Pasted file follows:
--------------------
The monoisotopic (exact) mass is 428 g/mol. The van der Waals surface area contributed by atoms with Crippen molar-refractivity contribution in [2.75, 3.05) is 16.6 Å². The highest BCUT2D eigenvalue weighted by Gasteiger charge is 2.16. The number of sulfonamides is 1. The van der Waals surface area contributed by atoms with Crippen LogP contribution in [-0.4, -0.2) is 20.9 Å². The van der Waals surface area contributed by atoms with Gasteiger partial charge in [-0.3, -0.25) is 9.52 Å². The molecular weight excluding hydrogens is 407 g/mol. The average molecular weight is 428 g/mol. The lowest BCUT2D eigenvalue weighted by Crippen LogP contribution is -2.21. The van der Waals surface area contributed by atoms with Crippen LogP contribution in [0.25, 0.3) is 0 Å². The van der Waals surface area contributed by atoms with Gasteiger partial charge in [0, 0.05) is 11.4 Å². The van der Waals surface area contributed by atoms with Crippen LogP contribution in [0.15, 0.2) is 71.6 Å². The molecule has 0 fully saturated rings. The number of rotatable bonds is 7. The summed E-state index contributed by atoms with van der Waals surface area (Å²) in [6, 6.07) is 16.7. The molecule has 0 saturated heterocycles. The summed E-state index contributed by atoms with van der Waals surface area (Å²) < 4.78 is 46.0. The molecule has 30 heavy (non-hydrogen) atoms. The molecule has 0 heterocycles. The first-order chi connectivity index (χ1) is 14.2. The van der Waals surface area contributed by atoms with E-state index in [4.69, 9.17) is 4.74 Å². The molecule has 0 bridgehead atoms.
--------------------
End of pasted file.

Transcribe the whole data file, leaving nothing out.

The monoisotopic (exact) mass is 428 g/mol. The van der Waals surface area contributed by atoms with Crippen molar-refractivity contribution in [2.75, 3.05) is 16.6 Å². The highest BCUT2D eigenvalue weighted by Gasteiger charge is 2.16. The number of sulfonamides is 1. The van der Waals surface area contributed by atoms with Crippen LogP contribution in [-0.4, -0.2) is 20.9 Å². The van der Waals surface area contributed by atoms with Gasteiger partial charge in [-0.3, -0.25) is 9.52 Å². The molecular weight excluding hydrogens is 407 g/mol. The average molecular weight is 428 g/mol. The lowest BCUT2D eigenvalue weighted by Crippen LogP contribution is -2.21. The van der Waals surface area contributed by atoms with Crippen LogP contribution in [0.25, 0.3) is 0 Å². The van der Waals surface area contributed by atoms with Gasteiger partial charge in [0, 0.05) is 11.4 Å². The van der Waals surface area contributed by atoms with Crippen LogP contribution in [0.15, 0.2) is 71.6 Å². The molecule has 0 fully saturated rings. The number of rotatable bonds is 7. The summed E-state index contributed by atoms with van der Waals surface area (Å²) in [6, 6.07) is 16.7. The molecule has 0 saturated heterocycles. The summed E-state index contributed by atoms with van der Waals surface area (Å²) < 4.78 is 46.0. The molecule has 30 heavy (non-hydrogen) atoms. The molecule has 0 heterocycles. The first-order chi connectivity index (χ1) is 14.2. The van der Waals surface area contributed by atoms with E-state index in [4.69, 9.17) is 4.74 Å². The molecule has 0 bridgehead atoms.